I’ve been thinking a lot lately about homeschooling. Even though I was homeschooled for more than six years, the idea of setting up my own homeschool is overwhelming. There’s a lot to think about and plan for. One topic that I’ve been researching lately is scheduling. One of the big benefits of homeschooling is flexibility in scheduling the school year. When you start and when you finish is completely up to you. But individual days need to be scheduled too if learning objectives are going to be met.
How much flexibility should there be in the daily schedule?
One homeschool blog that I have found particularly helpful is No Twiddle Twaddle. The author, Bethany, is a new homeschool mom, and she has blogged a bit about their first year. Her post “10 Tips for Starting to Homeschool” is a great resource for those of us who are just getting started. I love the way that she adds personal illustrations to each of her big ideas.
In this post, Bethany mentions the need to balance flexibility with structure. First, she urges her readers to take advantage of the flexibility that homeschooling offers.
I found that allowing ourselves the enjoyment of the flexibility of homeschooling helped keep our family from getting stressed out by the demands of homeschooling, and it also helps my kids stay on task when they know that working hard means extra time for play.
But she also mentions the need for structure.
It’s great to be flexible, but I quickly found out that starting lessons late in the morning meant school stretched forever into the afternoon (which is no fun when the sun is shining outside). I also found that I needed to be firm about making my kid use the bathroom and eat a decent breakfast before school. You really can’t learn anything when you are taking a gazillion breaks.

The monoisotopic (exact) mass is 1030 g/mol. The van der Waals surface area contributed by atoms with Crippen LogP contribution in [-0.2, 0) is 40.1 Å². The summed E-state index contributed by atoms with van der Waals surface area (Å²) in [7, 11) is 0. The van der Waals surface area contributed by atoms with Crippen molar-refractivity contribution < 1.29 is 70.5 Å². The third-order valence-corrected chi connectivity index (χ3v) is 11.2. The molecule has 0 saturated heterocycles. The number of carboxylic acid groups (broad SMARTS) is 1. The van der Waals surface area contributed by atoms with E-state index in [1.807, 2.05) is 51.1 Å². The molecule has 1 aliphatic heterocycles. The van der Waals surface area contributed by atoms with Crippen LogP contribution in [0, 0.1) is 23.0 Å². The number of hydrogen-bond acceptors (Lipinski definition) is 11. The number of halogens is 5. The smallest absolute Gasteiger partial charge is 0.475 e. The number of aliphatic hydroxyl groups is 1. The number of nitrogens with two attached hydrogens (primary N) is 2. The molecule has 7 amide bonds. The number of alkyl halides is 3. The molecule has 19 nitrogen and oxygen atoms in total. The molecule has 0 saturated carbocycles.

Bethany’s comments about the need for balance in every homeschool was a good reminder for me. I doubt my homeschool will lack structure—I tend to be a very task-oriented person. But I need to remember to pay attention to the needs of my students. Nurturing my children is infinitely more important than crossing off the items on the daily to-do list. I imagine that schoolwork may need to be put off some days in order to deal with heart issues. And that’s OK.
The tips in Bethany’s article gave me a lot to think about. Among other things, she talks about the need for a support structure, for organization, and for being teachable and learning from our own mistakes. If you are like me and are thinking about taking the plunge into homeschooling, I recommend that you read the rest of her excellent blog post.
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